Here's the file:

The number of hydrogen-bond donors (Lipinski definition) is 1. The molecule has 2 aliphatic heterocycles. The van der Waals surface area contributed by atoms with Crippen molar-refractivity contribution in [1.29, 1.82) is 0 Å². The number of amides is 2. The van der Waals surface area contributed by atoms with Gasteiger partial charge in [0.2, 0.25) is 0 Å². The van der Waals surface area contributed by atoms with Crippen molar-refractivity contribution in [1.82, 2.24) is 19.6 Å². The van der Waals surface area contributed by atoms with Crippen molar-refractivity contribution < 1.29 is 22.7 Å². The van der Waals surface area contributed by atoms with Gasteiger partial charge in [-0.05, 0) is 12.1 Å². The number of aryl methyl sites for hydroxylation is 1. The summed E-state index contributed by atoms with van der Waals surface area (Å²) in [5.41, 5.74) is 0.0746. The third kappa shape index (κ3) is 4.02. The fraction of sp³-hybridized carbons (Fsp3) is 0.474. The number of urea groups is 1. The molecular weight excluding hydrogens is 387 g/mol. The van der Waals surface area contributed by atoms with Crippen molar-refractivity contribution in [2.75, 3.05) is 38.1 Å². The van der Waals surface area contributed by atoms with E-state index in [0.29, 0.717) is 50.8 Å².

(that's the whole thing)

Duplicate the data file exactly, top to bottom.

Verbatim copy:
The number of hydrogen-bond donors (Lipinski definition) is 1. The molecule has 2 aliphatic heterocycles. The van der Waals surface area contributed by atoms with Crippen molar-refractivity contribution in [1.29, 1.82) is 0 Å². The number of amides is 2. The van der Waals surface area contributed by atoms with Gasteiger partial charge in [0.2, 0.25) is 0 Å². The van der Waals surface area contributed by atoms with Crippen molar-refractivity contribution in [1.82, 2.24) is 19.6 Å². The van der Waals surface area contributed by atoms with Crippen molar-refractivity contribution < 1.29 is 22.7 Å². The van der Waals surface area contributed by atoms with Gasteiger partial charge in [-0.05, 0) is 12.1 Å². The number of aryl methyl sites for hydroxylation is 1. The summed E-state index contributed by atoms with van der Waals surface area (Å²) in [5.41, 5.74) is 0.0746. The third kappa shape index (κ3) is 4.02. The fraction of sp³-hybridized carbons (Fsp3) is 0.474. The number of urea groups is 1. The molecular weight excluding hydrogens is 387 g/mol. The van der Waals surface area contributed by atoms with Crippen molar-refractivity contribution in [2.75, 3.05) is 38.1 Å². The van der Waals surface area contributed by atoms with E-state index in [0.29, 0.717) is 50.8 Å².